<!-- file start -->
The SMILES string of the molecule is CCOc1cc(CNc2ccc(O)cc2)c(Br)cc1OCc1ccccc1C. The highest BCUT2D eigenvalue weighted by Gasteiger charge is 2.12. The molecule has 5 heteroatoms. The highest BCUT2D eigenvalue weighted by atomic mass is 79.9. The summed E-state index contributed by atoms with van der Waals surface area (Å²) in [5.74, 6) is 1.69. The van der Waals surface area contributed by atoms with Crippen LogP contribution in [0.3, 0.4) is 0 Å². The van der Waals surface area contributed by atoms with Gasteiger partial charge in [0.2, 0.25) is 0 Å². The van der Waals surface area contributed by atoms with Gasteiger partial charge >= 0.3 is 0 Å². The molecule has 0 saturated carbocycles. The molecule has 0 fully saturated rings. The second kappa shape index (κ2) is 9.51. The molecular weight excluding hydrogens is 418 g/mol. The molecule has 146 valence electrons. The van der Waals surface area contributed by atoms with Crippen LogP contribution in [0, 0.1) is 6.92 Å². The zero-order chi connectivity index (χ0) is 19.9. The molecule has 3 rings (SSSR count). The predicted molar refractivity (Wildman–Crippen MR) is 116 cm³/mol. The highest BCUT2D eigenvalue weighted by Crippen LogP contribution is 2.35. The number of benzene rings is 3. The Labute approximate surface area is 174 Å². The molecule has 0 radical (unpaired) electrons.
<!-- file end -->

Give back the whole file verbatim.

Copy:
The SMILES string of the molecule is CCOc1cc(CNc2ccc(O)cc2)c(Br)cc1OCc1ccccc1C. The highest BCUT2D eigenvalue weighted by Gasteiger charge is 2.12. The molecule has 5 heteroatoms. The highest BCUT2D eigenvalue weighted by atomic mass is 79.9. The summed E-state index contributed by atoms with van der Waals surface area (Å²) in [5.74, 6) is 1.69. The van der Waals surface area contributed by atoms with Crippen LogP contribution in [0.3, 0.4) is 0 Å². The van der Waals surface area contributed by atoms with Gasteiger partial charge in [0.2, 0.25) is 0 Å². The van der Waals surface area contributed by atoms with Gasteiger partial charge >= 0.3 is 0 Å². The molecule has 0 saturated carbocycles. The molecule has 0 fully saturated rings. The second kappa shape index (κ2) is 9.51. The molecular weight excluding hydrogens is 418 g/mol. The molecule has 146 valence electrons. The van der Waals surface area contributed by atoms with Crippen LogP contribution in [0, 0.1) is 6.92 Å². The zero-order chi connectivity index (χ0) is 19.9. The molecule has 3 rings (SSSR count). The predicted molar refractivity (Wildman–Crippen MR) is 116 cm³/mol. The highest BCUT2D eigenvalue weighted by Crippen LogP contribution is 2.35. The number of benzene rings is 3. The Labute approximate surface area is 174 Å². The molecule has 0 radical (unpaired) electrons.